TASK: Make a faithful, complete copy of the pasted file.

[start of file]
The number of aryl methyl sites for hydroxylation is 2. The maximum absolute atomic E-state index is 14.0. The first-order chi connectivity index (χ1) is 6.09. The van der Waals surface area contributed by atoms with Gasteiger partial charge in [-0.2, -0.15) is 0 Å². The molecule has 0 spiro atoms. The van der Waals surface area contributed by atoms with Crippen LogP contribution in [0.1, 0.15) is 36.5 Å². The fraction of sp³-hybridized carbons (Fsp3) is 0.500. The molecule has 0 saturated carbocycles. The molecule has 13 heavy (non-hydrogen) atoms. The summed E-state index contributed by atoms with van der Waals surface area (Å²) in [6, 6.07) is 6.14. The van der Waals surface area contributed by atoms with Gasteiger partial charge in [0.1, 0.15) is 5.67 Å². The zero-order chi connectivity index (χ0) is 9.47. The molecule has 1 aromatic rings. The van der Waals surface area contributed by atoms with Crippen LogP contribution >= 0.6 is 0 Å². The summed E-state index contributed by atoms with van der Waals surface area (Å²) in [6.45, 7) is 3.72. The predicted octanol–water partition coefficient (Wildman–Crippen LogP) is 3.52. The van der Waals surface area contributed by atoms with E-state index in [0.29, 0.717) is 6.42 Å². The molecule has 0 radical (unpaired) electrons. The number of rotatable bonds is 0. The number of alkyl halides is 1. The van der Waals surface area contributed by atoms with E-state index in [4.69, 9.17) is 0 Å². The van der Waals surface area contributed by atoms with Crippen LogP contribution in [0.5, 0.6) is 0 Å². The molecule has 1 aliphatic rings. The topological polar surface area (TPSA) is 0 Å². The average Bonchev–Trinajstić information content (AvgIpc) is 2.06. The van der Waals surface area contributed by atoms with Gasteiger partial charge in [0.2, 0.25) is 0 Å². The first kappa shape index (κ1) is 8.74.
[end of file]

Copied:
The number of aryl methyl sites for hydroxylation is 2. The maximum absolute atomic E-state index is 14.0. The first-order chi connectivity index (χ1) is 6.09. The van der Waals surface area contributed by atoms with Gasteiger partial charge in [-0.2, -0.15) is 0 Å². The molecule has 0 spiro atoms. The van der Waals surface area contributed by atoms with Crippen LogP contribution in [0.1, 0.15) is 36.5 Å². The fraction of sp³-hybridized carbons (Fsp3) is 0.500. The molecule has 0 saturated carbocycles. The molecule has 13 heavy (non-hydrogen) atoms. The summed E-state index contributed by atoms with van der Waals surface area (Å²) in [6, 6.07) is 6.14. The van der Waals surface area contributed by atoms with Gasteiger partial charge in [0.1, 0.15) is 5.67 Å². The zero-order chi connectivity index (χ0) is 9.47. The molecule has 1 aromatic rings. The van der Waals surface area contributed by atoms with Crippen LogP contribution >= 0.6 is 0 Å². The summed E-state index contributed by atoms with van der Waals surface area (Å²) in [6.45, 7) is 3.72. The predicted octanol–water partition coefficient (Wildman–Crippen LogP) is 3.52. The van der Waals surface area contributed by atoms with E-state index in [0.29, 0.717) is 6.42 Å². The molecule has 0 radical (unpaired) electrons. The number of rotatable bonds is 0. The number of alkyl halides is 1. The van der Waals surface area contributed by atoms with E-state index in [4.69, 9.17) is 0 Å². The van der Waals surface area contributed by atoms with Crippen LogP contribution in [0.5, 0.6) is 0 Å². The molecule has 1 aliphatic rings. The topological polar surface area (TPSA) is 0 Å². The average Bonchev–Trinajstić information content (AvgIpc) is 2.06. The van der Waals surface area contributed by atoms with Gasteiger partial charge in [0.2, 0.25) is 0 Å². The first kappa shape index (κ1) is 8.74.